On the way home Sam slumped, passed out against the passenger side door while Bill drove and laughed to the others about what a great hunt it had been. Everyone agreed that since Sam carried the rabbits all day, he should have them. Bill dropped the other fellows off at their homes and headed on to Sam’s house where he had left his car. Before they got to Sam’s, Bill eased the truck onto the shoulder of the road and stopped. He got out and as Sam lay passed out, he quietly emptied the rock pile from Sam’s hunting coat.
Bill woke Sam up as they pulled into his driveway and helped him out of the truck. Bill reached into the pickup bed, grabbed Sam’s coat and nonchalantly pitched it to him. Seeing that coat flying in the air toward him, Sam through both arms over his face and tried to run. Bill picked it up and helped Sam get in the house before going home.
Not long after that Sam moved away and nobody ‘round here seen or heard from him for over twenty years.
During that period, things really changed for Bill. His “missus” passed away, he’d retired and his only child, Bill Jr. (Billy) had got a job in Baltimore and moved, leaving old Bill all alone. Billy was old Bill’s pride and joy. He had been born not long after Bill’s rabbit hunt with Sam and father and son were inseparable, that is until Billy moved to Baltimore. Since then Old Bill spent most of his time sitting around the pot-bellied stove over at Sidney Hill’s store, pulling practical jokes and swapping tales with the other retirees. His favorite story is about the time he loaded up old Sam Stockard’s hunting coat with a rockpile.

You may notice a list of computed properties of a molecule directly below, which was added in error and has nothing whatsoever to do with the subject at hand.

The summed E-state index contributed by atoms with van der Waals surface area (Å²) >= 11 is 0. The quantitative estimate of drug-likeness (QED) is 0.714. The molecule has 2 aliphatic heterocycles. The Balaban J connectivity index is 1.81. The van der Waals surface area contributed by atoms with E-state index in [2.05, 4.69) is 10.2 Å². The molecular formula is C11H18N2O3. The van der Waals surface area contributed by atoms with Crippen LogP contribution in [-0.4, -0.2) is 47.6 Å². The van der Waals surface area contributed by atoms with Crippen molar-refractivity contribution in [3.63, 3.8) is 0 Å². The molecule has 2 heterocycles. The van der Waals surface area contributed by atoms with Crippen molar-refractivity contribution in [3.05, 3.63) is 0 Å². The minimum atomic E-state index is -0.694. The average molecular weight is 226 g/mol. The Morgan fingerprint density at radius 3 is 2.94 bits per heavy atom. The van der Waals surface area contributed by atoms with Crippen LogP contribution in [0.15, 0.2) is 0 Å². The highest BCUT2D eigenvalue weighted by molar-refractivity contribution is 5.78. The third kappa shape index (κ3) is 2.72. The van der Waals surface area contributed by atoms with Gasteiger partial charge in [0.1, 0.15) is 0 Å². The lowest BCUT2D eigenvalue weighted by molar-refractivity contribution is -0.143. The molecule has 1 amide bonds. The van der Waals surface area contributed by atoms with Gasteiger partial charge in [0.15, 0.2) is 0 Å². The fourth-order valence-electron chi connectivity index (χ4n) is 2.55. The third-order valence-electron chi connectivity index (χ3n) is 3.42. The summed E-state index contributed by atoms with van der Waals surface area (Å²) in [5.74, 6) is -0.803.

It was a rainy day over a year ago and there was a crowd over at the store when Jim Sweeney, the local postmaster, came rushing in looking for Bill. Jim had a package under his arm and a letter in his hand. He ran over to Bill waving the letter and said, “This here’s a registered letter for Bill Jr., from a lawyer in Atlanta. It’s stamped “IMPORTANT” and “RUSH.” I figured since Billy is working in Baltimore, you’d want to sign it so’s you can let ‘em know if it’s important.”
Bill always has been one to get excited real easy and before he said a word, he made a grab for the letter but Jim jerked it back and told him he’d have to “sign for it proper” first. With an excited hand, Bill scratched his name on the post office form, grabbed the letter and ripped it open. Must have been 25 men around the store that morning but you could have heard a pin drop as Bill unfolded the letter. He was so excited he handed it over to Jim and told him to read it to him. Jim read as follows:
Anthony W, Catter, Attorney at Law
221 Peachtree Street
Atlanta, Ga. 30303
Bill Allen, Jr.
Crossroads, Va. 24000
My firm, for many years has represented the interest of Mr. Samuel B. Stockard, who formerly resided in your community. I regret to inform you that Mr. Stockard departed this life last week. He requested that upon his death, the enclosed letter and the accompanying package be delivered to you.